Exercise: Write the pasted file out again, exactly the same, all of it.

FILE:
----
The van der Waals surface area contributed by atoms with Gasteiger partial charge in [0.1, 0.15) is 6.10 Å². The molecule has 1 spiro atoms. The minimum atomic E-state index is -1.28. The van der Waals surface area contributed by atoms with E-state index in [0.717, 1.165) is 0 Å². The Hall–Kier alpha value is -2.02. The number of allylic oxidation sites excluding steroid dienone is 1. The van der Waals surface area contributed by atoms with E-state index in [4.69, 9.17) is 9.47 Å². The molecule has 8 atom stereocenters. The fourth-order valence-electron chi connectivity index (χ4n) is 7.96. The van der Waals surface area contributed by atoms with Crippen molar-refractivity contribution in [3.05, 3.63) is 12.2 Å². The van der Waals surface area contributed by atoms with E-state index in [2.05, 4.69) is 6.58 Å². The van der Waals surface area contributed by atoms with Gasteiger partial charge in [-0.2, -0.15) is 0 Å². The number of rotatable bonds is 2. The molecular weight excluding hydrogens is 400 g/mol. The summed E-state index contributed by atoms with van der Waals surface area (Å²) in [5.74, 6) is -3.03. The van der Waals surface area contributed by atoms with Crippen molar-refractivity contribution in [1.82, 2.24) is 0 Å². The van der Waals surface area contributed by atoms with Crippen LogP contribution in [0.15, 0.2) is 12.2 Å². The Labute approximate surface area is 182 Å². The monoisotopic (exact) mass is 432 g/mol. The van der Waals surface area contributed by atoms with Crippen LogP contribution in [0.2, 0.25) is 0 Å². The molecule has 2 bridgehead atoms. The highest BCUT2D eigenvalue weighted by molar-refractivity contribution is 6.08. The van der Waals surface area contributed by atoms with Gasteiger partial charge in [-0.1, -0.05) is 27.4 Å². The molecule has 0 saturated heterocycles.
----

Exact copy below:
The van der Waals surface area contributed by atoms with Gasteiger partial charge in [0.1, 0.15) is 6.10 Å². The molecule has 1 spiro atoms. The minimum atomic E-state index is -1.28. The van der Waals surface area contributed by atoms with E-state index in [0.717, 1.165) is 0 Å². The Hall–Kier alpha value is -2.02. The number of allylic oxidation sites excluding steroid dienone is 1. The van der Waals surface area contributed by atoms with E-state index in [4.69, 9.17) is 9.47 Å². The molecule has 8 atom stereocenters. The fourth-order valence-electron chi connectivity index (χ4n) is 7.96. The van der Waals surface area contributed by atoms with Crippen molar-refractivity contribution in [3.05, 3.63) is 12.2 Å². The van der Waals surface area contributed by atoms with E-state index in [2.05, 4.69) is 6.58 Å². The van der Waals surface area contributed by atoms with Gasteiger partial charge in [-0.2, -0.15) is 0 Å². The number of rotatable bonds is 2. The molecular weight excluding hydrogens is 400 g/mol. The summed E-state index contributed by atoms with van der Waals surface area (Å²) in [5.74, 6) is -3.03. The van der Waals surface area contributed by atoms with Crippen molar-refractivity contribution in [1.82, 2.24) is 0 Å². The van der Waals surface area contributed by atoms with Crippen LogP contribution in [0.15, 0.2) is 12.2 Å². The Labute approximate surface area is 182 Å². The monoisotopic (exact) mass is 432 g/mol. The van der Waals surface area contributed by atoms with Crippen LogP contribution in [0.2, 0.25) is 0 Å². The molecule has 2 bridgehead atoms. The highest BCUT2D eigenvalue weighted by molar-refractivity contribution is 6.08. The van der Waals surface area contributed by atoms with Gasteiger partial charge in [-0.1, -0.05) is 27.4 Å². The molecule has 0 saturated heterocycles.